For example, after participating in our teaching center’s organizational change effort to place value on teaching on a research university campus, did I want to now apply my skills to rethinking how we prepare doctoral students for their career possibilities? The questions that ultimately guided my decision about which role I wanted to pursue weren’t simply focused on my skills -- they were focused on how my skills connected to deeper commitments.
Gaining Clarity on Values
In any career exploration or job search, I suggest reflection before, during and after new professional experiences. Reflection on experiences plays an integral role in helping you to gain clarity on your goals, values and next steps. If you are currently engaged in career exploration, spending some time reflecting on your values can transform your process and change what you decide to do.
First, you want to discover your core value(s), about which you may already have a strong sense or -- as in my case as a midcareer graduate student -- you may not have full clarity. While reflection on powerful questions can help with affirming your values, it is difficult to surface unconscious values on your own. Generative interviewing is a good activity for affirming or revealing your values in conversation with a colleague. Melissa Peet describes generative interviewing in her 2010 article “The Integrative Knowledge Portfolio Process: A Program Guide for Educating Reflective Practitioners and Lifelong Learners” as a process of discovery that happens through “a series of guided questions and prompts that support people in telling detailed stories about their experiences.”
Although you may not be trained in the formal method of generative interviewing, you can take insights from the generative interviewing framework and use its technique of asking powerful questions and telling stories to help you identify your core professional values. Take a colleague who is also interested in their own professional development to coffee, and conduct the following interview process with each other. Your colleague should play the role of interviewer and ask these questions:
- What was your proudest moment professionally?
- What led you to pursue your scholarly interest(s)?
- What was a pivotal moment for you as a professional?
- Who is a mentor to you, and what is one example of when this person transformed or shaped you professionally?
Your partner should actively listen and take notes. After you’ve shared your stories, give your partner time to process, synthesize and look for themes in your responses to these four powerful questions. Then, your colleague should share a value affirmation with you, mirroring back to you a response to this statement: your professional commitment is _____________. They should use examples from your stories as evidence to illustrate how they integrated your responses to identify your core value(s). Then swap roles and interview your partner so they can also benefit from the process.
Whether you engage in generative interviewing or not, if you have a clear sense of your core value(s), Gale has designed a second transformative reflection exercise that begins with focusing on your “central commitment.” This exercise is designed to map and connect your central commitment with the various roles, activities and projects in which you engage, and her chapter in Collaborative Futures: Critical Reflections on Publicly Active Graduate Education outlines each reflection step of this exercise carefully.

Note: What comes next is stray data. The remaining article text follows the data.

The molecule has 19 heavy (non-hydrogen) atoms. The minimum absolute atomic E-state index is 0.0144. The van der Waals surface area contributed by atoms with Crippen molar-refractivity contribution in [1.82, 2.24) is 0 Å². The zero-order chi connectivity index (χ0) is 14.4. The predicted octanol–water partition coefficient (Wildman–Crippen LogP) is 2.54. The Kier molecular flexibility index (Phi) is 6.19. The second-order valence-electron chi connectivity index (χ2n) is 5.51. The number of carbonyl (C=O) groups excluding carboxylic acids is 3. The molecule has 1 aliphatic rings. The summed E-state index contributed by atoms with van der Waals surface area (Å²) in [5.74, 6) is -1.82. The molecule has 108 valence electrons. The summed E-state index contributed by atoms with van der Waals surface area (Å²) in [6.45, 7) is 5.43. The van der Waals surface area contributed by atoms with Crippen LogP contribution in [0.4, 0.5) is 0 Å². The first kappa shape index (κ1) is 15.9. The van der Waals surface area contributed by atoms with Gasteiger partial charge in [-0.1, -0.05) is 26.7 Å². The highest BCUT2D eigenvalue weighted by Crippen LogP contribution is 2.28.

You begin with placing what you stand for/your central commitment at the center of a large, blank piece of paper. Around this central commitment, you place your current professional roles, then the roles you hope to take on and finally those that don’t connect to your central commitment. For each of these, you use some visual way to distinguish them from one another -- whether that is a different color or different types of lines or shapes. Then you engage in identifying priorities and connections, as well as pressures and disconnections.
The University of Michigan has employed Gale’s activity in several professional development programs. Students find it incredibly transformative in helping them to see the associations and gaps between their professional work and their core values. One student even said that, several years after he did the exercise, he keeps the drawing he created pinned on his wall as a reminder of his central commitments and the types of professional roles he would like to pursue. As I noted earlier, values help to guide your choices and make meaning of patterns, and this student found the drawing he created was a constant visual reminder of what he prioritizes and how he makes meaning across his varied projects.
If you are seeking an in-depth, holistic reflection exercise to assess how you integrate your values, skills and professional activities, I encourage you to set aside an hour to invest in Gale’s powerful activity. Her chapter is a wonderful narrative about her professional development as a publicly engaged scholar and the process by which she came to design this activity.
Career Exploration as a Value-Driven Process
Identifying and placing your core value(s) at the center of your career exploration process can help you to make more meaningful connections between your skills and career interests. The two reflection activities described above are designed to help you gain clarity on your distinct professional values. They are transformative because knowing what you stand for as a professional can help you to make meaning of how your many professional pursuits are integrated, to prioritize your work and to make decisions about what professional opportunities you want to pursue.